posted by raisingsand at 5:39 AM on June 20, 2017 [2 favorites]

Preface with "I'm looking forward to [next thing you'll do together, or experience they will understand" -- this way you're not just rejecting their company. Your actions are about being better for things they will understand.
posted by amtho at 5:49 AM on June 20, 2017 [2 favorites]

"I need some time alone to recharge my batteries. I'll see you later!" I think most people understand if you just let them know what's going on.
posted by xingcat at 5:54 AM on June 20, 2017 [3 favorites]

I've been on a week long hiking tour in the Dolomites that sounds similar. I found that most people naturally went off on their own after spending a whole day together. They would go for a swim, or a sauna, a beer or just to their rooms. I didn't feel that an excuse was necessary--you would just see people again in the morning.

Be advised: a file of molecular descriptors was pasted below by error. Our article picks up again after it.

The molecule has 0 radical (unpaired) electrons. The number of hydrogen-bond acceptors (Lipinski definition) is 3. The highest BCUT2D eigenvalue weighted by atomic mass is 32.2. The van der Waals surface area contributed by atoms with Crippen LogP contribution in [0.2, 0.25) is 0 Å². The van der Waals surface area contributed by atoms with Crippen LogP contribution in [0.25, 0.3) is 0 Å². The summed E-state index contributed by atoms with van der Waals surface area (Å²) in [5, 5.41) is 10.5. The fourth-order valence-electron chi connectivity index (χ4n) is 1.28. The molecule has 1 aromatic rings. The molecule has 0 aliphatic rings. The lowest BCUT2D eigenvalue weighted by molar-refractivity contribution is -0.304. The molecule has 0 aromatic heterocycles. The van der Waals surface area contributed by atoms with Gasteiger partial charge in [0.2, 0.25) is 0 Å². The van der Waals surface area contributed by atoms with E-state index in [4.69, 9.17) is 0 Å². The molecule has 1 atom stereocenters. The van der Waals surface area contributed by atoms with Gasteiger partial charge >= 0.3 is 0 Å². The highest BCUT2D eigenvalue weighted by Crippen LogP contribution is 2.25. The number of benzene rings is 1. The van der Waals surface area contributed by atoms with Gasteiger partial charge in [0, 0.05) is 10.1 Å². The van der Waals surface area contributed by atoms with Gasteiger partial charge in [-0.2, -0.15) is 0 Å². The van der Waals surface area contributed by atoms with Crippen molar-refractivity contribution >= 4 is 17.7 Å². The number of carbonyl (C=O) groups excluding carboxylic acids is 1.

posted by Bee'sWing at 6:11 AM on June 20, 2017 [9 favorites]

I've been on a bunch of small group trips. And yes, people do chat and you find your subset of people you walk with, sit with, talk to, more often than with everybody else. They are the ones you may stay in touch with after tour is over. But I've never been on a tour with adults* where it was not acceptable (and even expected) that people who enjoy solitude or are under the weather or whatever would excuse themselves from 'the official activity' of the day. Normally, the tour guide will make sure (discreetly) that you're not in need of medical attention, may point out alternative activities you can do alone and then leave you to it. Don't expect them to entertain you if they are not accompanying the rest of the group, they will have other things to do in that time. Then you find somewhere to read your book, go for a walk, have a coffee and just chill. Nobody cares. Just be sure to ask about 'activity' the next time you meet the group and hear all about their adventures.